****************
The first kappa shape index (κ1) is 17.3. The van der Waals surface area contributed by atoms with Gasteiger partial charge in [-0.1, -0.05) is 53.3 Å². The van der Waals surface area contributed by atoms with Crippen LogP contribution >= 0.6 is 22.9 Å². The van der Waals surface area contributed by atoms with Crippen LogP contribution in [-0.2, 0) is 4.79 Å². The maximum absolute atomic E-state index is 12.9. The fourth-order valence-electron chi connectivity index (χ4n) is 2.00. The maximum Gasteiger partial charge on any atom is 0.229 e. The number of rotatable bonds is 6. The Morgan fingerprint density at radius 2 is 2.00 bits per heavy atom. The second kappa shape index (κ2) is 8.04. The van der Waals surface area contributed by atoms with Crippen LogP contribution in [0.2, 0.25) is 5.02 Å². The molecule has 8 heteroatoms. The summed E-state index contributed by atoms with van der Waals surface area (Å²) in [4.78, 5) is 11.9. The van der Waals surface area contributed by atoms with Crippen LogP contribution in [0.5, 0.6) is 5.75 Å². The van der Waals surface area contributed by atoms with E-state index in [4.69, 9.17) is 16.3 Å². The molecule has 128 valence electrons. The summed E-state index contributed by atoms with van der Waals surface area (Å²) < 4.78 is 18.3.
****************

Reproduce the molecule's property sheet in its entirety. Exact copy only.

The first kappa shape index (κ1) is 17.3. The van der Waals surface area contributed by atoms with Gasteiger partial charge in [-0.1, -0.05) is 53.3 Å². The van der Waals surface area contributed by atoms with Crippen LogP contribution >= 0.6 is 22.9 Å². The van der Waals surface area contributed by atoms with Crippen LogP contribution in [-0.2, 0) is 4.79 Å². The maximum absolute atomic E-state index is 12.9. The fourth-order valence-electron chi connectivity index (χ4n) is 2.00. The maximum Gasteiger partial charge on any atom is 0.229 e. The number of rotatable bonds is 6. The Morgan fingerprint density at radius 2 is 2.00 bits per heavy atom. The second kappa shape index (κ2) is 8.04. The van der Waals surface area contributed by atoms with Crippen LogP contribution in [0.2, 0.25) is 5.02 Å². The molecule has 8 heteroatoms. The summed E-state index contributed by atoms with van der Waals surface area (Å²) in [4.78, 5) is 11.9. The van der Waals surface area contributed by atoms with Crippen LogP contribution in [0.5, 0.6) is 5.75 Å². The van der Waals surface area contributed by atoms with E-state index in [4.69, 9.17) is 16.3 Å². The molecule has 128 valence electrons. The summed E-state index contributed by atoms with van der Waals surface area (Å²) < 4.78 is 18.3.